Legitimization of student experience in this textbook goes beyond simply facilitating learning. Inkshedding prompts often encourage students to question, and sometimes contradict or resist some of the ideas expressed in the readings. These moves to foster critical thinking and active questioning of epistemologies distinguish this textbook from most textbooks, which typically treat knowledge claims as unproblematic (Myers, 1992).

The topical focus on writing theory and research does not mean that students are never given the kind of strategies that are offered in most “writing” textbooks. Throughout the textbook, Sargent and Paraskevas suggest many practices that can help students in various academic tasks. These strategies include overcoming writer’s block, marking texts, using dictionaries and handbooks, and keeping a reading log.

Structurally, the book is divided into eight conversations or thematic units, each containing the background information, summaries of key issues, inkshed prompts, excerpts from scholarly and popular writing about writing, and essay prompts. While Sargent and Paraskevas emphasize that there is no right order to read these units, they have purposefully began the textbook with a broad theme of language in learning and thinking.

The first unit explores the role of language in determining what it means to be human and includes readings from writers like Helen Keller and Malcolm X, who, in some ways, experienced what it is like to live without some aspects of language (e.g. listening, speaking, reading, writing). The unit culminates in Pinker’s excerpt from The language instinct that expresses the Chomskian notion that our potential to manipulate language is innate.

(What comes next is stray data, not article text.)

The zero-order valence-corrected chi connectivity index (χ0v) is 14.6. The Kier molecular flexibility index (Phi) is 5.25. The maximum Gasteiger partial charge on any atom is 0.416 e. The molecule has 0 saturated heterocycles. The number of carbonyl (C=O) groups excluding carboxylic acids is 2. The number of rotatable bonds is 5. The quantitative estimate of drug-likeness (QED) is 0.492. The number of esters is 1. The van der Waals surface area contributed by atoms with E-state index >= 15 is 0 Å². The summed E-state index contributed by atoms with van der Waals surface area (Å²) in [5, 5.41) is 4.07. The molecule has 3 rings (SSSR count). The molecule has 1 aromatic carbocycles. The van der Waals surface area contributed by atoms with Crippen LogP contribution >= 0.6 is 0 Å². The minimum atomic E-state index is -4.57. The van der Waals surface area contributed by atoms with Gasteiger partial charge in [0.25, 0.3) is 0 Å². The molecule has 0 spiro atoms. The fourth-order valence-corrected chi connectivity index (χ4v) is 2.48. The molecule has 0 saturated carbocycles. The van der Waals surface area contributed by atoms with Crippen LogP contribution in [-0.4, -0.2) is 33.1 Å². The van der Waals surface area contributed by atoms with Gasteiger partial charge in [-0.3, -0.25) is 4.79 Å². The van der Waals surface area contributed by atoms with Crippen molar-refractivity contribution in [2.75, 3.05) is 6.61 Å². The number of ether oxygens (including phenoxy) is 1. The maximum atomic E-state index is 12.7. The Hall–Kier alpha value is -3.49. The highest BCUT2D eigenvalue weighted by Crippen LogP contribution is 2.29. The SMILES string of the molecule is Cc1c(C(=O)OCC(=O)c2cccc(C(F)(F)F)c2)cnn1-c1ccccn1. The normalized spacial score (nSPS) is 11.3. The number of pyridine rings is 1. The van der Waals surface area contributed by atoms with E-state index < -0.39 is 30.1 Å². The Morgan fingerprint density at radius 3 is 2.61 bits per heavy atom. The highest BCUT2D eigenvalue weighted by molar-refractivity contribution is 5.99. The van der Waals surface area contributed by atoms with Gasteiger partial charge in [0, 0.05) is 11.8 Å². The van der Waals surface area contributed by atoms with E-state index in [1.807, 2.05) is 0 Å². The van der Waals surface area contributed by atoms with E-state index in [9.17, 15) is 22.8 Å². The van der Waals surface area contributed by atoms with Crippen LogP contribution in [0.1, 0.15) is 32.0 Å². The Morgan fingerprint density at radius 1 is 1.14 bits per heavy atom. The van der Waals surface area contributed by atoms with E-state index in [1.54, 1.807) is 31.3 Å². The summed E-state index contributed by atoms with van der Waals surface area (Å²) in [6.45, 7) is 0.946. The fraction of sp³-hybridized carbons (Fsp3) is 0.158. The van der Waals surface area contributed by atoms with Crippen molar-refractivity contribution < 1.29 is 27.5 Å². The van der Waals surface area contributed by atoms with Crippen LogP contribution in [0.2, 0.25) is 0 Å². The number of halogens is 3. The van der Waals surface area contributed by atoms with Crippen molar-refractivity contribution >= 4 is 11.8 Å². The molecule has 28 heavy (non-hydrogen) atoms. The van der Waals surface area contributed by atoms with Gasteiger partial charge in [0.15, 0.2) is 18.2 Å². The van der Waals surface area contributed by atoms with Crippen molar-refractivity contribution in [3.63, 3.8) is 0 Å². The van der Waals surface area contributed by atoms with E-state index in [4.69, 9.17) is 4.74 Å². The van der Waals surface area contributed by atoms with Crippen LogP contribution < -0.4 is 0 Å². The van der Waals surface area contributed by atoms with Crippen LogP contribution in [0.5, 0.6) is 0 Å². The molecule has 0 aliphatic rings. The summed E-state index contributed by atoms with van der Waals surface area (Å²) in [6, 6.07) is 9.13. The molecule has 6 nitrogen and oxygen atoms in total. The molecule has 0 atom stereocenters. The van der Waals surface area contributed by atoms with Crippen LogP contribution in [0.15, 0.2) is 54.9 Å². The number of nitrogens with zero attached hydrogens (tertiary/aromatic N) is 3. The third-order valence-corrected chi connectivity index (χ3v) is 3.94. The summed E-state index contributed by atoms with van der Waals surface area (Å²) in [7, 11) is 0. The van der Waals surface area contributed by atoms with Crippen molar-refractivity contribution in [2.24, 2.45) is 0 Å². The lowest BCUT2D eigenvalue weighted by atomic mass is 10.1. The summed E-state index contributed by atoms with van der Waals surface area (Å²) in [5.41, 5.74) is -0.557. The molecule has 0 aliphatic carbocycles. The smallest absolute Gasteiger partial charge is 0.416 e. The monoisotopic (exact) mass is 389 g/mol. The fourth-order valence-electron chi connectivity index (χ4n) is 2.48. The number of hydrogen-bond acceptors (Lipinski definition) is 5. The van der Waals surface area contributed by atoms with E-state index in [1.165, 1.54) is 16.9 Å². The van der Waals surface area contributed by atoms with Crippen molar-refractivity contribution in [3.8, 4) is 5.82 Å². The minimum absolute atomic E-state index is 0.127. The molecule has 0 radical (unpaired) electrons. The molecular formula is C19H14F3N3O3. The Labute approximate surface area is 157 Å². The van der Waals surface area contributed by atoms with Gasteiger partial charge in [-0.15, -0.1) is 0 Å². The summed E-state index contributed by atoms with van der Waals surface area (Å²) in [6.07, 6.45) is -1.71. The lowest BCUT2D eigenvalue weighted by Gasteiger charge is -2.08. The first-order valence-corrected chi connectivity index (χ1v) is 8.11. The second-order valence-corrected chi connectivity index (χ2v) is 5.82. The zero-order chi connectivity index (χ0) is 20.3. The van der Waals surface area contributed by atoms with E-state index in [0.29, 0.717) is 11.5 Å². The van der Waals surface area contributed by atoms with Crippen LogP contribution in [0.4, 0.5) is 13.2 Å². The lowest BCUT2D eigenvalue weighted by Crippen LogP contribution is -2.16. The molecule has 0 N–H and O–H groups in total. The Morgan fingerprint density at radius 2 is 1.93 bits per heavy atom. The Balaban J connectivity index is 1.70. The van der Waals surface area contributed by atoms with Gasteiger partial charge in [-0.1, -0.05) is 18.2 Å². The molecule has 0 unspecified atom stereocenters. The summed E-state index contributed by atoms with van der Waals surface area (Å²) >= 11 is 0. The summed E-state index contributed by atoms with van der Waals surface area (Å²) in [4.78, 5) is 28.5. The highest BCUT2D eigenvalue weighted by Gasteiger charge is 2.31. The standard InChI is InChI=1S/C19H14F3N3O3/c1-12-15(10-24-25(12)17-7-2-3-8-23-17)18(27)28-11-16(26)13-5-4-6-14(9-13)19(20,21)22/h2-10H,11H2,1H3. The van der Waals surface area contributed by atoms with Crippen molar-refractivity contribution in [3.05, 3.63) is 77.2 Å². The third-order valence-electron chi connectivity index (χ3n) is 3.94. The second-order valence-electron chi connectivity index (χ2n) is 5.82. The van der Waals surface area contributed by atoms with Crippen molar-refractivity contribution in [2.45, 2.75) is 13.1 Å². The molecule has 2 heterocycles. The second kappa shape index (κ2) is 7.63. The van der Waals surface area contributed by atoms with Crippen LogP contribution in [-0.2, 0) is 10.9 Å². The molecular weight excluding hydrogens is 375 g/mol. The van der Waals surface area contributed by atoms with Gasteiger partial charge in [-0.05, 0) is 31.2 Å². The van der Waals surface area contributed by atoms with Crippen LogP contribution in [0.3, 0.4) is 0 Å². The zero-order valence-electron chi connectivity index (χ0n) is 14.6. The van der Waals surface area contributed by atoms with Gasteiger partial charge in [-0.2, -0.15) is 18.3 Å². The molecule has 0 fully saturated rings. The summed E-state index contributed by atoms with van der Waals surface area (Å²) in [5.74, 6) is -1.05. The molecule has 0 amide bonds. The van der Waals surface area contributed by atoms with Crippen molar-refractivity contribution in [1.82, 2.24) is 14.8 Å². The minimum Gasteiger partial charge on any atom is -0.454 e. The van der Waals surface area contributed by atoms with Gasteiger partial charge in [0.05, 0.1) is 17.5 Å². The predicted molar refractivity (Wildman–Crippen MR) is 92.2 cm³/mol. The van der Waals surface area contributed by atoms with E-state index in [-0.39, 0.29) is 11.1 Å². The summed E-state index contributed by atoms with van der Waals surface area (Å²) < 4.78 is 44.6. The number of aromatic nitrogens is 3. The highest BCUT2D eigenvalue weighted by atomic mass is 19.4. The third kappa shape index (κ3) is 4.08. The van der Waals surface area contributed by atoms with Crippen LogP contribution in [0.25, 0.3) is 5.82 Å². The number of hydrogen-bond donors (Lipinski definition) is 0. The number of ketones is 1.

The second unit, entitled “reflecting on the writing process,” presents reflections of accomplished creative writers, such as Natalie Goldberg and Donald Murray, who try to explicate their own writing processes. In response, students are asked to think about their own writing processes and to compare their writing experience with those of the authors represented in the readings and those of their classmates.

In the third unit, “exploratory writing and invention: freewriting, inkshedding, and writing-to-learn,” students start “eavesdropping” on the scholarly works in composition studies, especially works from the process period. The readings include Hunt’s work on inkshedding, Sargent’s work on invention strategies, and Perl’s work on the composing process. As the students read the scholarly writing, they are asked to inkshed about issues such as writing myths, citation practices, and paradigm shifts.

The fourth unit, “the academic writing debate: what is academic writing for?” Introduces the student to issues in academic writing, and it begins with the famous conversations between Bartholomae and Elbow. This chapter focuses on summarizing and on how summaries are incorporated into the intertextual webs of scholarly writing. For example, one of the inkshedding prompts asks students to imagine that Bartholomae and Elbow as well as other writers in the chapter ( Limerick, Metalene, and Fulwiler) are having a conversation at a coffee shop and asks the students to capture the tenor of the conversation.